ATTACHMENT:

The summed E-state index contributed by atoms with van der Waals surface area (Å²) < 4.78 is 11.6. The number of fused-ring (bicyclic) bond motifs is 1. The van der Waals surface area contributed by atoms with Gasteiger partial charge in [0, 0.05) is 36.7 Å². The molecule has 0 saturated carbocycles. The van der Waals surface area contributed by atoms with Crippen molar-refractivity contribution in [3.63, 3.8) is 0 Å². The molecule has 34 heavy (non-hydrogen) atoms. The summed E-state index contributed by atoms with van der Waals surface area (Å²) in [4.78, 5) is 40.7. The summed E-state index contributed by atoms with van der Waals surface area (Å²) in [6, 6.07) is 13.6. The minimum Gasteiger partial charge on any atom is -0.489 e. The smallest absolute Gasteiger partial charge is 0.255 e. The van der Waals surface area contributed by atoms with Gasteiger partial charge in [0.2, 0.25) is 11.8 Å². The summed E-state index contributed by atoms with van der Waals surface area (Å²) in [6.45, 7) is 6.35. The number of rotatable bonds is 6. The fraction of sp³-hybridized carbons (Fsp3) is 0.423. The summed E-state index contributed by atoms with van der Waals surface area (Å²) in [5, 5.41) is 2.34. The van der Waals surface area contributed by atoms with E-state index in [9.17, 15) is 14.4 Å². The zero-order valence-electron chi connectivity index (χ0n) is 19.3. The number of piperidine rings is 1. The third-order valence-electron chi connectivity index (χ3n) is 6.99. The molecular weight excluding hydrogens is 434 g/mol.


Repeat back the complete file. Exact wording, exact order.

The summed E-state index contributed by atoms with van der Waals surface area (Å²) < 4.78 is 11.6. The number of fused-ring (bicyclic) bond motifs is 1. The van der Waals surface area contributed by atoms with Gasteiger partial charge in [0, 0.05) is 36.7 Å². The molecule has 0 saturated carbocycles. The van der Waals surface area contributed by atoms with Crippen molar-refractivity contribution in [3.63, 3.8) is 0 Å². The molecule has 34 heavy (non-hydrogen) atoms. The summed E-state index contributed by atoms with van der Waals surface area (Å²) in [4.78, 5) is 40.7. The summed E-state index contributed by atoms with van der Waals surface area (Å²) in [6, 6.07) is 13.6. The minimum Gasteiger partial charge on any atom is -0.489 e. The smallest absolute Gasteiger partial charge is 0.255 e. The van der Waals surface area contributed by atoms with Gasteiger partial charge in [0.2, 0.25) is 11.8 Å². The summed E-state index contributed by atoms with van der Waals surface area (Å²) in [6.45, 7) is 6.35. The number of rotatable bonds is 6. The fraction of sp³-hybridized carbons (Fsp3) is 0.423. The summed E-state index contributed by atoms with van der Waals surface area (Å²) in [5, 5.41) is 2.34. The van der Waals surface area contributed by atoms with E-state index in [9.17, 15) is 14.4 Å². The zero-order valence-electron chi connectivity index (χ0n) is 19.3. The number of piperidine rings is 1. The third-order valence-electron chi connectivity index (χ3n) is 6.99. The molecular weight excluding hydrogens is 434 g/mol.